Ian O’Doherty

Ireland’s migrant hypocrisy

Sandwith street after the fire (photo: Alamy)

‘Cead Mile Failte’, which means ‘a hundred thousand welcomes’, is a sentiment the Irish have long held dear. 

We pride ourselves on our welcoming nature, our music, our famous pub culture and the fact that the average tourist will be almost overwhelmingly love-bombed by locals who are happy to see a new face and will want to regale them with tales of local lore. 

But recently it seems that Ireland may have used up its welcomes and is, instead, retreating back into the dark terrain of nativism and suspicion of foreigners. 

For a country that liked to boast about its welcoming nature, the last few weeks have seen the rise of a brand of anti-immigrant sentiment that has verged on the murderous. 

When the number of indigenous homeless people is roughly similar to the number of migrants requiring assistance, it’s a recipe for disaster

The most shocking example occurred in inner city Dublin during a stand-off between pro-migrant and anti-migrant protesters. With an estimated 65,000 people having arrived on Irish shores in the last few years, these flashpoints have become increasingly frequent, but the events at the clash on Dublin’s Sandwith street shocked the nation. In what must surely rank as one of Ireland’s lowest moments, the tents belonging to a makeshift encampment of migrants were completely torched.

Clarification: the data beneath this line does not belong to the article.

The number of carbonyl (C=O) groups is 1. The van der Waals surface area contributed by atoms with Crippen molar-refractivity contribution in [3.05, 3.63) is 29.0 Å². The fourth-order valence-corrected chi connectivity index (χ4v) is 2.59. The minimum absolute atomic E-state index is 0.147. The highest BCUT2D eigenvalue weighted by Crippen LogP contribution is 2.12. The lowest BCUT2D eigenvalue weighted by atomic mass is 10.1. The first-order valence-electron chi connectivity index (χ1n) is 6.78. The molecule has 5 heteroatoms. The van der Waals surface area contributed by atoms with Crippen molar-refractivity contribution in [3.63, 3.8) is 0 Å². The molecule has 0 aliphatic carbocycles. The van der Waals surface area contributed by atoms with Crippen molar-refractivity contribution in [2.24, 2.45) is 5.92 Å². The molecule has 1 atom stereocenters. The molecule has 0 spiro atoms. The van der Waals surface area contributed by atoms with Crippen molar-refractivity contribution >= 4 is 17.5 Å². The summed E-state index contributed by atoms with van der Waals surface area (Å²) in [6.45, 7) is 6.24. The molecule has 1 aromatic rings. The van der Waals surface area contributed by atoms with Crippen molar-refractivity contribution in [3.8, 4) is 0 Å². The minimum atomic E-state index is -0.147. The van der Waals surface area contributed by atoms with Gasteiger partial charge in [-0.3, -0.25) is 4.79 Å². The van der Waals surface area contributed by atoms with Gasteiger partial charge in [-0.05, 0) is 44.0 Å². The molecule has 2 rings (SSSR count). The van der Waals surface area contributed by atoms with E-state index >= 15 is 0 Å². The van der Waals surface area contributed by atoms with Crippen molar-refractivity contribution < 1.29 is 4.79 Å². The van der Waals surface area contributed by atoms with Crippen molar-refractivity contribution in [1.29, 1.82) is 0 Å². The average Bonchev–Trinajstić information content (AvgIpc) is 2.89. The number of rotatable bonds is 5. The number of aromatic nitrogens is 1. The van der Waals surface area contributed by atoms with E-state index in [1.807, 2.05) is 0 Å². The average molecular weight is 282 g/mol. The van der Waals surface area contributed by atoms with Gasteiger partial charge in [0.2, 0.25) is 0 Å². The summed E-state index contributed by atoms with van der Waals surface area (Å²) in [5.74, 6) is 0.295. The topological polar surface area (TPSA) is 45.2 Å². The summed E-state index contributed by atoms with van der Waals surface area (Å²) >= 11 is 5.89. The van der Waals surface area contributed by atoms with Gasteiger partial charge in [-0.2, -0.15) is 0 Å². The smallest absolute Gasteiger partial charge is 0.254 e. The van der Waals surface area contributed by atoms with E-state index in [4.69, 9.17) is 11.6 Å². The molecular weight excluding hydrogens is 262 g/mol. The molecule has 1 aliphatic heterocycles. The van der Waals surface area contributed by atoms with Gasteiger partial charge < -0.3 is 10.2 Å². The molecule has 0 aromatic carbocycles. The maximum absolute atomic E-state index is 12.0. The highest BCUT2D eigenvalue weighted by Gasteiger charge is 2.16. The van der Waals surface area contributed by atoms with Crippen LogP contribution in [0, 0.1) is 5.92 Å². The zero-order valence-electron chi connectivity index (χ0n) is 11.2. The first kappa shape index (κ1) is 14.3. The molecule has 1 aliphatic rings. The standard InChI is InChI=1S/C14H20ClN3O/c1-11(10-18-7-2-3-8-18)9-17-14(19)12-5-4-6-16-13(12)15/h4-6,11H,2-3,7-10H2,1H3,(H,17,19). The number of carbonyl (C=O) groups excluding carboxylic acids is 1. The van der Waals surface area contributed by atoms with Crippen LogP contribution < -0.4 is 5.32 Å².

It was a genuinely shameful moment, and one which has deeply upset many people. 

It is the kind of openly racist violence that has never been a part of Irish life, yet it is becoming more common and, in some circles, more acceptable. 

Similar attitudes have been displayed across the country. Recently, asylum seekers had to be removed from a shelter in county Clare because of threats to their safety. Various parties had placed bollards and blockades across the roads to prevent any more migrants arriving, and there were menacing threats of burning down any hotel which dared to accommodate asylum seekers.

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